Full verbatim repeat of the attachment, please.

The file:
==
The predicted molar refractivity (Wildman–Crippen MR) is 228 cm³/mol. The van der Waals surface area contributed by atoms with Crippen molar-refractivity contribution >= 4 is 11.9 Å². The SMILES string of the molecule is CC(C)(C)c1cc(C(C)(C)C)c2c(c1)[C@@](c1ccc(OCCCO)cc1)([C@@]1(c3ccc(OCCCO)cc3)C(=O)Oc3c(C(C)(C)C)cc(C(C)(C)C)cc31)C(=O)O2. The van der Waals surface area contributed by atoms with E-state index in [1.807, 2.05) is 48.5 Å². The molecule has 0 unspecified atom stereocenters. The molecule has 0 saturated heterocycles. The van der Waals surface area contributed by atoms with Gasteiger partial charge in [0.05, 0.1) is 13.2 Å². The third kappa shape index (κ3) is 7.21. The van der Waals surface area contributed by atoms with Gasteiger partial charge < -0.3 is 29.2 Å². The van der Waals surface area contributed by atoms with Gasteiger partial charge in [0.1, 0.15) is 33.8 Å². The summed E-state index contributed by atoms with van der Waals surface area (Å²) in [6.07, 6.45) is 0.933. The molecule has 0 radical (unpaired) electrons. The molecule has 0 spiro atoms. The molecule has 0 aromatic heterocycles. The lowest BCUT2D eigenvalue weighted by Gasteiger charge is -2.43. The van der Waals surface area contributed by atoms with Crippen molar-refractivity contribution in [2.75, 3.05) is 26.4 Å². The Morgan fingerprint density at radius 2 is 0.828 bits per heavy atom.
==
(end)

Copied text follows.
The predicted molar refractivity (Wildman–Crippen MR) is 228 cm³/mol. The van der Waals surface area contributed by atoms with Crippen molar-refractivity contribution >= 4 is 11.9 Å². The SMILES string of the molecule is CC(C)(C)c1cc(C(C)(C)C)c2c(c1)[C@@](c1ccc(OCCCO)cc1)([C@@]1(c3ccc(OCCCO)cc3)C(=O)Oc3c(C(C)(C)C)cc(C(C)(C)C)cc31)C(=O)O2. The van der Waals surface area contributed by atoms with E-state index in [1.807, 2.05) is 48.5 Å². The molecule has 0 unspecified atom stereocenters. The molecule has 0 saturated heterocycles. The van der Waals surface area contributed by atoms with Gasteiger partial charge in [0.05, 0.1) is 13.2 Å². The third kappa shape index (κ3) is 7.21. The van der Waals surface area contributed by atoms with Gasteiger partial charge < -0.3 is 29.2 Å². The van der Waals surface area contributed by atoms with Gasteiger partial charge in [0.1, 0.15) is 33.8 Å². The summed E-state index contributed by atoms with van der Waals surface area (Å²) in [6.07, 6.45) is 0.933. The molecule has 0 radical (unpaired) electrons. The molecule has 0 spiro atoms. The molecule has 0 aromatic heterocycles. The lowest BCUT2D eigenvalue weighted by Gasteiger charge is -2.43. The van der Waals surface area contributed by atoms with Crippen molar-refractivity contribution in [2.75, 3.05) is 26.4 Å². The Morgan fingerprint density at radius 2 is 0.828 bits per heavy atom.